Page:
In a NutshellStarting with tax year 2023, if you collect $600 or more during the year in transactions for goods or services using Venmo, PayPal or other peer-to-peer payment platforms, you’ll be getting a 1099-K form in the mail to help ensure you report online payments that may count as taxable income. The new rule doesn’t apply to personal payments between friends and family.
If you use an app like Venmo or PayPal to collect business payments, take note: The IRS is now requiring those apps to send you a tax form for reporting such transactions if they total $600 or more for the year.
It used to be that the IRS only required payment apps to send a 1099-K form — the form documenting income received via third-party networks and from payment cards — to users who made $20,000 or more in a year and conducted at least 200 transactions.
But starting with tax year 2023, Venmo, PayPal, CashApp and other online payments platforms will have to send a 1099-K to anyone who hits that much-lower $600 threshold.
The new rule doesn’t apply to personal payments between friends and family for things like shared meals or bills. It’s aimed at people with side jobs or small businesses who collect $600+ in online payments in a year and may not be reporting them as required.
Here’s what to know about the updated 1099-K rules, plus tips to consider ahead of the change.
New requirements for 1099-K reporting
The IRS, which estimates unreported income of nearly $166 billion through payments on peer-to-peer apps like Venmo and PayPal, is using the new requirement to help close this “tax gap,” or money owed to the government that goes unpaid. The change is being phased in beginning tax year 2023 as part of the American Rescue Plan Act of 2021.
That means early next year, payment processors like Cash App, Venmo and PayPal along with platforms like eBay and Etsy will have to send a 1099-K tax form to users with more than $600 in any number of transactions for goods or services in 2023.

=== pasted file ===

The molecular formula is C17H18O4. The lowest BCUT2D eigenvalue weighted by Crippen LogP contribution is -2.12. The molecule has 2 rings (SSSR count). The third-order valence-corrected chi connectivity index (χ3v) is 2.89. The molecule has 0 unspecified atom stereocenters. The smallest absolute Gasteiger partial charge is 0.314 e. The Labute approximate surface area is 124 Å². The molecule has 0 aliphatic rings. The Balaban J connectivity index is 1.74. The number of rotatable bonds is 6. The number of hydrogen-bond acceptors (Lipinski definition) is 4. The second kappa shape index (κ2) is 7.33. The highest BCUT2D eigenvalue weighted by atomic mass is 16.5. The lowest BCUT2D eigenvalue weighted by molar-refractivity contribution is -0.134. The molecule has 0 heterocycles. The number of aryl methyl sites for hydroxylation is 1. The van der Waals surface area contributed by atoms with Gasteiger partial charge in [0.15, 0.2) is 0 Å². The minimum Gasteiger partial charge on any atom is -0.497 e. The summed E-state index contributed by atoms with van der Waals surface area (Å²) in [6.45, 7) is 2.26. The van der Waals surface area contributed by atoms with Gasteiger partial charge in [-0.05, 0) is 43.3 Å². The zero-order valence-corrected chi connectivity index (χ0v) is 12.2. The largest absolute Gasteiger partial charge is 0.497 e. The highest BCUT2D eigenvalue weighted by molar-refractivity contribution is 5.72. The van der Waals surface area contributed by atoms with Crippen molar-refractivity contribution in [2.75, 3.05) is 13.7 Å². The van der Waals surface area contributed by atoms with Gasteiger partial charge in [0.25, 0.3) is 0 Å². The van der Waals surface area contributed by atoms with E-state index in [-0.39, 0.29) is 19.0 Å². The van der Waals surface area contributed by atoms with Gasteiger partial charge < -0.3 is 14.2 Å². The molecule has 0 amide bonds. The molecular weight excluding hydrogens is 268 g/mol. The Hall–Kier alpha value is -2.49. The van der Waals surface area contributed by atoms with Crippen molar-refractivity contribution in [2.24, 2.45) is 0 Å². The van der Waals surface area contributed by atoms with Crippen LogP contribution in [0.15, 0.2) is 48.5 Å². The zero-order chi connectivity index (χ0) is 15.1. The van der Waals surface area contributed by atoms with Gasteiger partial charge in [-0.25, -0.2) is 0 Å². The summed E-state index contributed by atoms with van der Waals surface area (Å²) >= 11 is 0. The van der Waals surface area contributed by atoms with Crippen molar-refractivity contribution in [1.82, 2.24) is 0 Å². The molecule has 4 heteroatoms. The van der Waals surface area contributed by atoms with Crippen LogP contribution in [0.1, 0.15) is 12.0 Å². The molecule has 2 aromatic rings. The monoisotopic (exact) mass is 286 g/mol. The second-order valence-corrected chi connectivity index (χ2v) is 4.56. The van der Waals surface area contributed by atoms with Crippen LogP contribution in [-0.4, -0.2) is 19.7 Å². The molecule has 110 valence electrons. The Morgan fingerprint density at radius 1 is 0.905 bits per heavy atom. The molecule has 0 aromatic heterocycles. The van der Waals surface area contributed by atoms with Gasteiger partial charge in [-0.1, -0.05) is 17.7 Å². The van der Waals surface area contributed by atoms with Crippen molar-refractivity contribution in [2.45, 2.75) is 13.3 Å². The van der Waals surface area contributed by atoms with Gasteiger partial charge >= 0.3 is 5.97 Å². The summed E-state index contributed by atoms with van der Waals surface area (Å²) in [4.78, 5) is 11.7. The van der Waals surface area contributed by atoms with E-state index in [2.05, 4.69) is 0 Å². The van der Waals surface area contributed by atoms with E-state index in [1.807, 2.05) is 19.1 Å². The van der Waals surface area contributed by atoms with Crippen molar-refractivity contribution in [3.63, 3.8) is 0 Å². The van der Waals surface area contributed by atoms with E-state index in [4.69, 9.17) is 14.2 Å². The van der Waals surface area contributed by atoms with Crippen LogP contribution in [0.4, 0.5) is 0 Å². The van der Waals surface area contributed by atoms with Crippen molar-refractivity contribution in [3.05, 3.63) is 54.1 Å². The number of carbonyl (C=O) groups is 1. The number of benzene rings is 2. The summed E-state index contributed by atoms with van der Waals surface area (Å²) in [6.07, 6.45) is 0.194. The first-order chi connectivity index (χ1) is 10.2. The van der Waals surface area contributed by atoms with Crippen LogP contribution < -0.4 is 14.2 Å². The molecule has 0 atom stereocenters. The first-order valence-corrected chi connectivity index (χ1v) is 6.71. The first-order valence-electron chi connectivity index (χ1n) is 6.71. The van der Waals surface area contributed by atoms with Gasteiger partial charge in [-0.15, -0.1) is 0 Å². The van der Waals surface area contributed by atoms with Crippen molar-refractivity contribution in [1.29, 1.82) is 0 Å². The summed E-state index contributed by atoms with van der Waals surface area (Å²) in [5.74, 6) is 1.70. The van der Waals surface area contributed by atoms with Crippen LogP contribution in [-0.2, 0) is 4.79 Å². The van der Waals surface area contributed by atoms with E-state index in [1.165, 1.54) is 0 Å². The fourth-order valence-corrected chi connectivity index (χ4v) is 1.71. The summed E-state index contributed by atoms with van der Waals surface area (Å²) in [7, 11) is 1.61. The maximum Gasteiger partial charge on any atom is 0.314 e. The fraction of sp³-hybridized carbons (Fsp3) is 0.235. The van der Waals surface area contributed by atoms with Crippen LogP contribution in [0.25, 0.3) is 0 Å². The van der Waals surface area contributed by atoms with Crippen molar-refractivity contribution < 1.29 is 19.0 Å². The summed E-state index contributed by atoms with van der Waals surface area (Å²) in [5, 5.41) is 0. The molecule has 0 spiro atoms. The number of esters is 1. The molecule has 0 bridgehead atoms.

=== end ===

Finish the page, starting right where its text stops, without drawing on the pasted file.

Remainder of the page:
Making sense of Form 1099-K
You can expect to receive a Form 1099-K from third-party networks or financial institutions for income you earned through the platforms the previous year. Under IRS rules, you’re supposed to report any income listed on your Form 1099-K from your business — including things like selling items on eBay or mowing lawns in your neighborhood — on your income tax return.
Who is required to file?
If you earn at least $600 annually outside of a full-time job and get paid via Venmo, PayPal or Cash App, or other types of third parties, you should refer to your Form 1099-K to determine what income to declare.
This includes payments for personal items you sold, services you provided or property you rented through …
- Peer-to-peer payment platforms or digital wallets
- Online marketplaces
- Craft or maker marketplaces
- Auction sites
- Car sharing or ride-hailing platforms
- Real estate marketplaces
- Ticket exchanges or resale sites
- Crowdfunding platforms
- Freelance marketplaces
Gift money from friends and family or reimbursements for personal expenses don’t have to be reported since they aren’t considered taxable income.
Zelle doesn’t report to IRS
Unlike its competitors, Zelle facilitates direct bank-to-bank transfers — and the company says it won’t be providing 1099-K forms to customers.
But if you’re using Zelle for business payments, you’re still required to report any income you receive via the platform that may be taxable — if you’re unsure what to report, it’s a good idea to reach out to a tax specialist.
How to prepare to file taxes
Because of the new IRS requirement, more taxpayers are likely to receive Form 1099-K for tax year 2023. You can be proactive by carefully tracking your transactions and planning for them to be reflected as part of your tax bill.
Save for taxes or make payments
Income taxes must generally be paid as you earn or receive income throughout the year, either through withholding or estimated tax payments. If you’re in business for yourself, you generally need to make estimated tax payments.
Keep good records
If you expect to receive a Form 1099-K for 2023, be sure to keep updated records of your transactions, balance sheet and other financial documents. Otherwise, inaccuracies when filing could trigger an IRS audit.
If you receive some or even all of your business income through a peer-to-peer payment platform, it’s a good idea to set up separate third-party platforms for business and personal transactions. If the transactions are intermingled, it will be tougher to separate business and personal payments.
The new reporting requirement for tax year 2023 is expected to generate a flood of additional 1099-K forms as the lower reporting threshold affects more taxpayers. If you’re a gig worker or own a small side business, you may want to consider reaching out to a professional bookkeeper or accountant to help understand what your tax liability might be.
If you take steps now to prepare for next year’s tax-filing season, you can be more confident about filing an accurate return and avoid processing delays.